Polls Don't Capture Blacks' Intense Debate over Immigration
By Earl Ofari Hutchinson
New America Media


Los Angeles: Two things happened within a day of each other this month that rammed race back into the debate over illegal immigration. A Field Poll in California found that blacks by a bigger percentage than whites, and even American-born Latinos, back liberal immigration reform measures. The very next day, a spirited group of black activists marched in front of the Los Angeles office of popular and outspoken black California House Democrat Maxine Waters, protesting her firm support of citizenship for illegal immigrants.
The protesters claimed that the overwhelming majority of blacks oppose illegal immigration. They denounced black leaders such as Waters, Jesse Jackson and Al Sharpton for allegedly selling out black interests by backing immigration reform. The Field Poll findings and the flap between Waters and the black anti-immigration protesters is another painful example of the deep fissure that the illegal immigration debate has opened among blacks.
The Field Poll is accurate, but only up to a point. The majority of blacks instinctively pull for the underdog, especially if the underdog is poor and non-white. The majority of illegal immigrants fit that bill, and much more. Many come from countries plagued by civil war and economic destitution. They work jobs that pay scant wages with minimal or non-existent labor protections. Blacks suffered decades of Jim Crow segregation, violence and poverty. Many liken the marches, rallies and political lobbying by immigrant rights groups to the civil rights struggles of the 1960s. Then there's the faint but fond memory of Dr. Martin Luther King Jr.'s Poor Peoples Campaign in 1968. The aim was to unite blacks, Latinos, American Indians, and poor whites in a campaign for economic justice. Against the opposition of some civil rights activists, King actively courted Latino leaders.
Blacks also cringe at the thought that they could be perceived as racial bigots. When pollsters ask blacks their opinions on issues that deal with civil rights and racial justice, they reflexively give the response that will cast them in the most favorable racial light on these issues. Yet, like many whites, a significant number of blacks privately express doubts, even animosity, toward illegal immigrants.
The month before the results of the Field Poll were announced, a poll by the Pew Research Center found that many blacks were hostile toward illegal immigrants. The sore point with them was jobs. They blamed illegal immigrants for worsening the dire plight of young, poor African-American males. Recent studies by researchers at Harvard, Columbia, and Princeton, and the Urban League's annual State of Black America report confirm that black males suffer a jobless rate double and triple that of white males in some urban areas. Their unemployment numbers are also substantially higher than those of Latino males. Some economists and employment studies finger illegal immigration as a big cause of the economic slippage of low and marginally skilled young black males. There is some evidence that the poorest and least skilled blacks have lost jobs to illegal immigrants.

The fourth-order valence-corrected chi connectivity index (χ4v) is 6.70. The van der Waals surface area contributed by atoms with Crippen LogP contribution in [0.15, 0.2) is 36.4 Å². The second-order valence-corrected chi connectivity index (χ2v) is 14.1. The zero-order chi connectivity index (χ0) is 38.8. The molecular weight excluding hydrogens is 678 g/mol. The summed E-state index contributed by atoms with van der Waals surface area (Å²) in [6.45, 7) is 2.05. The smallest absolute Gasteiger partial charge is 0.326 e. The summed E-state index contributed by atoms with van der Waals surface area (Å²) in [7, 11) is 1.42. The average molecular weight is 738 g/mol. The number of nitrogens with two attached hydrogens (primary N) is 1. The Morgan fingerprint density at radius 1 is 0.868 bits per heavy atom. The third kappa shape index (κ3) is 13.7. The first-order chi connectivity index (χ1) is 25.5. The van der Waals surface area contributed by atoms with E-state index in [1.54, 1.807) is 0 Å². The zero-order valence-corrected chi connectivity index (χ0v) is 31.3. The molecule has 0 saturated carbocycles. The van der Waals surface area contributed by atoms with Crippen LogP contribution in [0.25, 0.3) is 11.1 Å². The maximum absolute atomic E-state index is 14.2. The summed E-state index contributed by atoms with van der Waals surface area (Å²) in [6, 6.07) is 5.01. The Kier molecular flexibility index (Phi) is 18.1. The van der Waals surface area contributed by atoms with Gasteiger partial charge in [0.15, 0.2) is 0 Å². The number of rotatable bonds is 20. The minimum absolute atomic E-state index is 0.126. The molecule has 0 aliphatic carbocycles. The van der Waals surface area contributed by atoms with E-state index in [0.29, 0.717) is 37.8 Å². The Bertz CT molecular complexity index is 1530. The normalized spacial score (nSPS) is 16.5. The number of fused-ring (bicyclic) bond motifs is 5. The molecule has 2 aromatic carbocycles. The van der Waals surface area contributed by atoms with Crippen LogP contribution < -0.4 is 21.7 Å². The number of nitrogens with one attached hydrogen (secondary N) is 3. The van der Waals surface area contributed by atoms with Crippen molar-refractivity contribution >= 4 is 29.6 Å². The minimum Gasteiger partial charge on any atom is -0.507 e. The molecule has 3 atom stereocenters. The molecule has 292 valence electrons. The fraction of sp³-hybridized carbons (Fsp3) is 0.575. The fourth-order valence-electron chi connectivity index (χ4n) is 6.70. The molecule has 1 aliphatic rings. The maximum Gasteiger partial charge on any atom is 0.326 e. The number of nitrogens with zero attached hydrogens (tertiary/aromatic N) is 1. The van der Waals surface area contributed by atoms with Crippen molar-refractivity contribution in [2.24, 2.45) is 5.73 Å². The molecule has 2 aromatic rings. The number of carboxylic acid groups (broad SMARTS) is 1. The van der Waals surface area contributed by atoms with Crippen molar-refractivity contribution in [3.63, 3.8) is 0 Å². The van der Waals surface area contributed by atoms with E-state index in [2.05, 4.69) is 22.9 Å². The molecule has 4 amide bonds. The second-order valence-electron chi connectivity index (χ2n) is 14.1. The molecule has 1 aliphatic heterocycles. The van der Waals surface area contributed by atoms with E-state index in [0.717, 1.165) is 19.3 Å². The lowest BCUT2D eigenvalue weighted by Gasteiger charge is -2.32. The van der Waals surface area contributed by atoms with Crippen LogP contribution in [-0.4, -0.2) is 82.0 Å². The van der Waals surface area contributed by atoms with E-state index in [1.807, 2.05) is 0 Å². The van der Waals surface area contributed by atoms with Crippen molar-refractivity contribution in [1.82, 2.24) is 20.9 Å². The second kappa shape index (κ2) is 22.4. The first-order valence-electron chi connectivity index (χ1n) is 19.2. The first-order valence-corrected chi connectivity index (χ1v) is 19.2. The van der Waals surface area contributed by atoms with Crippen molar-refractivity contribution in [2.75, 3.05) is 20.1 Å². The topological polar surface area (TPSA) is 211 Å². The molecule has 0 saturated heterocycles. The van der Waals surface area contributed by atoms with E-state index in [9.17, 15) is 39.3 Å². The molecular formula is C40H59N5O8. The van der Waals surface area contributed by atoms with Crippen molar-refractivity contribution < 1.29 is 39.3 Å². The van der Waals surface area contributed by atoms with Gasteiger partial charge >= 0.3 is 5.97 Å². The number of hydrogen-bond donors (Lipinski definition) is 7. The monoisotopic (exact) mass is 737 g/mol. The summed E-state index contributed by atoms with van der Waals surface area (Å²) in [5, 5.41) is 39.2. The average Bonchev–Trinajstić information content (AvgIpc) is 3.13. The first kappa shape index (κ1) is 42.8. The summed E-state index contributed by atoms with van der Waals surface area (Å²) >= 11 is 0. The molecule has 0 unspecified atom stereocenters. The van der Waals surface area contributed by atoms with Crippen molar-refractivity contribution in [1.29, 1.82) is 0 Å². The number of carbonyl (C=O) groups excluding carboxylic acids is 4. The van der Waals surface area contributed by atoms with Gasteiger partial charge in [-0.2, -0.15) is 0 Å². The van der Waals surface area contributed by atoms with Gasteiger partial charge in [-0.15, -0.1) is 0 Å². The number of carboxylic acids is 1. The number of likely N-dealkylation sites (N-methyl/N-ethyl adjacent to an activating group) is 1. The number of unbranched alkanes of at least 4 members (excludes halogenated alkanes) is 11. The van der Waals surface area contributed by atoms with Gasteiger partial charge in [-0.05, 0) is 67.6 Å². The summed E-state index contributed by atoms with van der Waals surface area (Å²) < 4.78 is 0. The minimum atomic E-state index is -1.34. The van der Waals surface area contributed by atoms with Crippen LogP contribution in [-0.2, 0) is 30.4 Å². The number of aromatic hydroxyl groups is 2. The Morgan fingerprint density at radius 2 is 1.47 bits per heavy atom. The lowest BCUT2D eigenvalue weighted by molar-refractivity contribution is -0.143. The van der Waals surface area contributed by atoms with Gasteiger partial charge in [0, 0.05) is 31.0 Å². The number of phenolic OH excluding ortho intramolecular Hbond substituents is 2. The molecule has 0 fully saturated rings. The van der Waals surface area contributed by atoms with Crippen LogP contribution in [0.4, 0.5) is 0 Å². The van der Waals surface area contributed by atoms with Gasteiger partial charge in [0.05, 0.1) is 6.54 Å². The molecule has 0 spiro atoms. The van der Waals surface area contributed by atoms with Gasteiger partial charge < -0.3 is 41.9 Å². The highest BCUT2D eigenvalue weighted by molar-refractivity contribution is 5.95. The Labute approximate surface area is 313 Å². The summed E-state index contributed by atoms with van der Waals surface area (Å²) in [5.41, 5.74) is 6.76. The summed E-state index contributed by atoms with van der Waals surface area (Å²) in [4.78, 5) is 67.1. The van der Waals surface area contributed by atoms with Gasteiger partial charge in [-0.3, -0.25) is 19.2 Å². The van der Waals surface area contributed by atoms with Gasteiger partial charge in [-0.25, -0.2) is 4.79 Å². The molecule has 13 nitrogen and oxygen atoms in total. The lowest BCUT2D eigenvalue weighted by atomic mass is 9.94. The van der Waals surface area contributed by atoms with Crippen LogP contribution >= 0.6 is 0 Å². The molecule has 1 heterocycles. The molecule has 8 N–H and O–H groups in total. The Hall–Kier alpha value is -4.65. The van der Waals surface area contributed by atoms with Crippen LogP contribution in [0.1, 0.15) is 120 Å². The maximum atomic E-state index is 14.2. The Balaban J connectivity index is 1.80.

But that job loss is not unique to blacks. Unskilled workers of all ethnic groups, including white unskilled workers, lose jobs as the number of unskilled laborers increases -- regardless of whether those in the expanding pool of unskilled workers are illegal immigrants or native-born.
Even if illegal immigration has little or no adverse economic impact on the urban poor, many fervently believe that it does. When an issue stirs intense passions and fears, belief can trump reality. That's plainly evident in the blistering comments that many blacks have made on black talk radio shows in recent weeks slamming illegal immigrants. Some even implore blacks not to join immigrant rights protests. Many of them cite the remark that Mexican President Vicente Fox made last May in a speech in the seacoast town of Puerto Vallarta. Fox praised Mexicans for their dignity and work ethic, and their willingness to work the hardest, and dirtiest jobs in the United States. But he then added that they worked jobs "that not even blacks want to do." This impolitic gaffe at best was insensitive, at worst racially demeaning. Many blacks were furious at Fox and took the remark as evidence that Mexicans disdained blacks.
While civil rights leaders and black Democrats now firmly support illegal immigrants' rights, for a long time they were mute on the issue. The Congressional Black Caucus opposed the Sensenbrenner bill in the House last December. But it made little effort to expose the punitive and draconian provisions of the bill, let alone inform and engage blacks on how illegal immigration impacts their interests. This sowed more doubt and confusion about illegal immigration among blacks.
Still, the Field Poll and the demonstration at Congresswoman Waters' office had one thing in common. It put black leaders squarely on the same spot as the rest of the nation on illegal immigration: Deal with it!



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Editor: Akhtar M. Faruqui
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